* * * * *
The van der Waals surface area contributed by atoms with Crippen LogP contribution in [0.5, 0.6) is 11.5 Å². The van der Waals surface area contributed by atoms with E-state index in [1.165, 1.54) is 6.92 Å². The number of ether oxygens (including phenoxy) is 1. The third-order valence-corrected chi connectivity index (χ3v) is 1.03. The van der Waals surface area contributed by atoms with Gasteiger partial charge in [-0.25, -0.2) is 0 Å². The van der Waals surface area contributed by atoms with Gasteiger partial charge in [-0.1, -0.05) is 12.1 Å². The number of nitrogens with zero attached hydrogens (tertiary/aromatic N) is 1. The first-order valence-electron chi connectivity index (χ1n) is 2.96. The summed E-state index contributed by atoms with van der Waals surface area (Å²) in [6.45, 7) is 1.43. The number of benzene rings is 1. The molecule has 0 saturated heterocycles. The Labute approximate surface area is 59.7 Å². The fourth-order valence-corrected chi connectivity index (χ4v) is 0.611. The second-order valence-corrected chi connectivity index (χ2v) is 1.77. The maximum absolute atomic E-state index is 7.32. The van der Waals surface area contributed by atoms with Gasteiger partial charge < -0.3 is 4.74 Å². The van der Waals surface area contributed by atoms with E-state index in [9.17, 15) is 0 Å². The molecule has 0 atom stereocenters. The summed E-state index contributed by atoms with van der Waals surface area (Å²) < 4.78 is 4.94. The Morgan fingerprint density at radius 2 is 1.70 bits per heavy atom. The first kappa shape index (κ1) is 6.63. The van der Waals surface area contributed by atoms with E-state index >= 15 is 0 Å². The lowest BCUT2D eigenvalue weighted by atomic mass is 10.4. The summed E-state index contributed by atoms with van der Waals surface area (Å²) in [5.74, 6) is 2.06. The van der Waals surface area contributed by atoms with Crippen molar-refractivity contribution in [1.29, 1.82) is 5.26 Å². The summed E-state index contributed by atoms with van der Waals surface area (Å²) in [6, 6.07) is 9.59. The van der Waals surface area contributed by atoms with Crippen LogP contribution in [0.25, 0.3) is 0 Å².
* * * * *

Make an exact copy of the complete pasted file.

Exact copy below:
The van der Waals surface area contributed by atoms with Crippen LogP contribution in [0.5, 0.6) is 11.5 Å². The van der Waals surface area contributed by atoms with E-state index in [1.165, 1.54) is 6.92 Å². The number of ether oxygens (including phenoxy) is 1. The third-order valence-corrected chi connectivity index (χ3v) is 1.03. The van der Waals surface area contributed by atoms with Gasteiger partial charge in [-0.25, -0.2) is 0 Å². The van der Waals surface area contributed by atoms with Gasteiger partial charge in [-0.1, -0.05) is 12.1 Å². The number of nitrogens with zero attached hydrogens (tertiary/aromatic N) is 1. The first-order valence-electron chi connectivity index (χ1n) is 2.96. The summed E-state index contributed by atoms with van der Waals surface area (Å²) in [6.45, 7) is 1.43. The number of benzene rings is 1. The molecule has 0 saturated heterocycles. The Labute approximate surface area is 59.7 Å². The fourth-order valence-corrected chi connectivity index (χ4v) is 0.611. The second-order valence-corrected chi connectivity index (χ2v) is 1.77. The maximum absolute atomic E-state index is 7.32. The van der Waals surface area contributed by atoms with Gasteiger partial charge < -0.3 is 4.74 Å². The van der Waals surface area contributed by atoms with E-state index in [9.17, 15) is 0 Å². The molecule has 0 atom stereocenters. The summed E-state index contributed by atoms with van der Waals surface area (Å²) < 4.78 is 4.94. The Morgan fingerprint density at radius 2 is 1.70 bits per heavy atom. The first kappa shape index (κ1) is 6.63. The van der Waals surface area contributed by atoms with E-state index >= 15 is 0 Å². The lowest BCUT2D eigenvalue weighted by atomic mass is 10.4. The summed E-state index contributed by atoms with van der Waals surface area (Å²) in [5.74, 6) is 2.06. The van der Waals surface area contributed by atoms with Crippen molar-refractivity contribution in [1.29, 1.82) is 5.26 Å². The summed E-state index contributed by atoms with van der Waals surface area (Å²) in [6, 6.07) is 9.59. The van der Waals surface area contributed by atoms with Crippen LogP contribution in [0.25, 0.3) is 0 Å².